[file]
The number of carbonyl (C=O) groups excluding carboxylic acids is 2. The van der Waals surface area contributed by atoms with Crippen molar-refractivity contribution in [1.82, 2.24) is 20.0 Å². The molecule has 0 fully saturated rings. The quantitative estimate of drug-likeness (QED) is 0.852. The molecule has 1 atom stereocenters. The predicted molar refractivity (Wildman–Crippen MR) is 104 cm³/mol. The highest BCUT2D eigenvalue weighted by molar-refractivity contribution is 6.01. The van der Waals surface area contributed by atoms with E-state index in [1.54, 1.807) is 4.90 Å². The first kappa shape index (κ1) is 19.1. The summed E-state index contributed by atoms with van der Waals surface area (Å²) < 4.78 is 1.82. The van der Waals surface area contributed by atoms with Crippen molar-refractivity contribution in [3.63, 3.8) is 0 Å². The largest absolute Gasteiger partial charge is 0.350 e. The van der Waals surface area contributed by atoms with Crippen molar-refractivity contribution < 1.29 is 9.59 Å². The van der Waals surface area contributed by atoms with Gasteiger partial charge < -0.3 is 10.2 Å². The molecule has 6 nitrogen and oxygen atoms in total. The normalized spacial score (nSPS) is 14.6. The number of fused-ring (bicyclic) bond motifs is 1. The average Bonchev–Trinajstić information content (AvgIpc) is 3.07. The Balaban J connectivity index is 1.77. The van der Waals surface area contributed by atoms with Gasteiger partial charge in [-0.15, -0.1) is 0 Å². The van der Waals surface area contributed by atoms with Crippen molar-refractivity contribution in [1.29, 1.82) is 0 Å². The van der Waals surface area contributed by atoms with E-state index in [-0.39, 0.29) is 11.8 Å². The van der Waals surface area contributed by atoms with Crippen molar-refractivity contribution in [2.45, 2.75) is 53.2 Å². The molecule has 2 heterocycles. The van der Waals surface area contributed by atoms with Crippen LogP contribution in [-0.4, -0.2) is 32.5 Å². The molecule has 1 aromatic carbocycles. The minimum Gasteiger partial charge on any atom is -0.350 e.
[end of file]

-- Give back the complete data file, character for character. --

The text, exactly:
The number of carbonyl (C=O) groups excluding carboxylic acids is 2. The van der Waals surface area contributed by atoms with Crippen molar-refractivity contribution in [1.82, 2.24) is 20.0 Å². The molecule has 0 fully saturated rings. The quantitative estimate of drug-likeness (QED) is 0.852. The molecule has 1 atom stereocenters. The predicted molar refractivity (Wildman–Crippen MR) is 104 cm³/mol. The highest BCUT2D eigenvalue weighted by molar-refractivity contribution is 6.01. The van der Waals surface area contributed by atoms with E-state index in [1.54, 1.807) is 4.90 Å². The first kappa shape index (κ1) is 19.1. The summed E-state index contributed by atoms with van der Waals surface area (Å²) < 4.78 is 1.82. The van der Waals surface area contributed by atoms with Crippen molar-refractivity contribution in [3.63, 3.8) is 0 Å². The largest absolute Gasteiger partial charge is 0.350 e. The van der Waals surface area contributed by atoms with Crippen molar-refractivity contribution < 1.29 is 9.59 Å². The van der Waals surface area contributed by atoms with Gasteiger partial charge < -0.3 is 10.2 Å². The molecule has 6 nitrogen and oxygen atoms in total. The normalized spacial score (nSPS) is 14.6. The number of fused-ring (bicyclic) bond motifs is 1. The average Bonchev–Trinajstić information content (AvgIpc) is 3.07. The Balaban J connectivity index is 1.77. The van der Waals surface area contributed by atoms with Gasteiger partial charge in [-0.15, -0.1) is 0 Å². The van der Waals surface area contributed by atoms with Crippen molar-refractivity contribution in [1.29, 1.82) is 0 Å². The van der Waals surface area contributed by atoms with E-state index in [-0.39, 0.29) is 11.8 Å². The van der Waals surface area contributed by atoms with Crippen molar-refractivity contribution in [2.45, 2.75) is 53.2 Å². The molecule has 2 heterocycles. The van der Waals surface area contributed by atoms with Crippen LogP contribution in [-0.4, -0.2) is 32.5 Å². The molecule has 1 aromatic carbocycles. The minimum Gasteiger partial charge on any atom is -0.350 e.